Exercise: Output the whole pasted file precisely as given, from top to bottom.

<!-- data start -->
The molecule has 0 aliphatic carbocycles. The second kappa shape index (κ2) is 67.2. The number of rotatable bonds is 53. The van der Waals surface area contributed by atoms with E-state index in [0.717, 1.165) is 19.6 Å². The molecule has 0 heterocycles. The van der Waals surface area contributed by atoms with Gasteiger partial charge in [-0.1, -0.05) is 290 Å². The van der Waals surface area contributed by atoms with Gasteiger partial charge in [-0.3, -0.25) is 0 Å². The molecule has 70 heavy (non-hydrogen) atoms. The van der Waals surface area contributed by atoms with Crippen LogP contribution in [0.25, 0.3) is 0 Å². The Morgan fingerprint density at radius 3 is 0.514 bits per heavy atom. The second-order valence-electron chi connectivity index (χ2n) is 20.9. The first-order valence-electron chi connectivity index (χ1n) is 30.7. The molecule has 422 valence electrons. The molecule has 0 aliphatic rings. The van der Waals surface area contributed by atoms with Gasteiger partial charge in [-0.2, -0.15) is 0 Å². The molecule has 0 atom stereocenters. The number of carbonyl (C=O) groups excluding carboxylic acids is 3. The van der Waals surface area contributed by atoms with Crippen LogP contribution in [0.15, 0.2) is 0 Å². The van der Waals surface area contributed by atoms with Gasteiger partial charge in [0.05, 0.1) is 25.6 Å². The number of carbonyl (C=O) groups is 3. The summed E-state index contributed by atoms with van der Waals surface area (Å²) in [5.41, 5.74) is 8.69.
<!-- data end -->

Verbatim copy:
The molecule has 0 aliphatic carbocycles. The second kappa shape index (κ2) is 67.2. The number of rotatable bonds is 53. The van der Waals surface area contributed by atoms with E-state index in [0.717, 1.165) is 19.6 Å². The molecule has 0 heterocycles. The van der Waals surface area contributed by atoms with Gasteiger partial charge in [-0.1, -0.05) is 290 Å². The van der Waals surface area contributed by atoms with Gasteiger partial charge in [-0.3, -0.25) is 0 Å². The molecule has 70 heavy (non-hydrogen) atoms. The van der Waals surface area contributed by atoms with Crippen LogP contribution in [0.25, 0.3) is 0 Å². The Morgan fingerprint density at radius 3 is 0.514 bits per heavy atom. The second-order valence-electron chi connectivity index (χ2n) is 20.9. The first-order valence-electron chi connectivity index (χ1n) is 30.7. The molecule has 422 valence electrons. The molecule has 0 aliphatic rings. The van der Waals surface area contributed by atoms with Gasteiger partial charge in [-0.2, -0.15) is 0 Å². The molecule has 0 atom stereocenters. The number of carbonyl (C=O) groups excluding carboxylic acids is 3. The van der Waals surface area contributed by atoms with Crippen LogP contribution in [0.15, 0.2) is 0 Å². The van der Waals surface area contributed by atoms with Gasteiger partial charge in [0.05, 0.1) is 25.6 Å². The number of carbonyl (C=O) groups is 3. The summed E-state index contributed by atoms with van der Waals surface area (Å²) in [5.41, 5.74) is 8.69.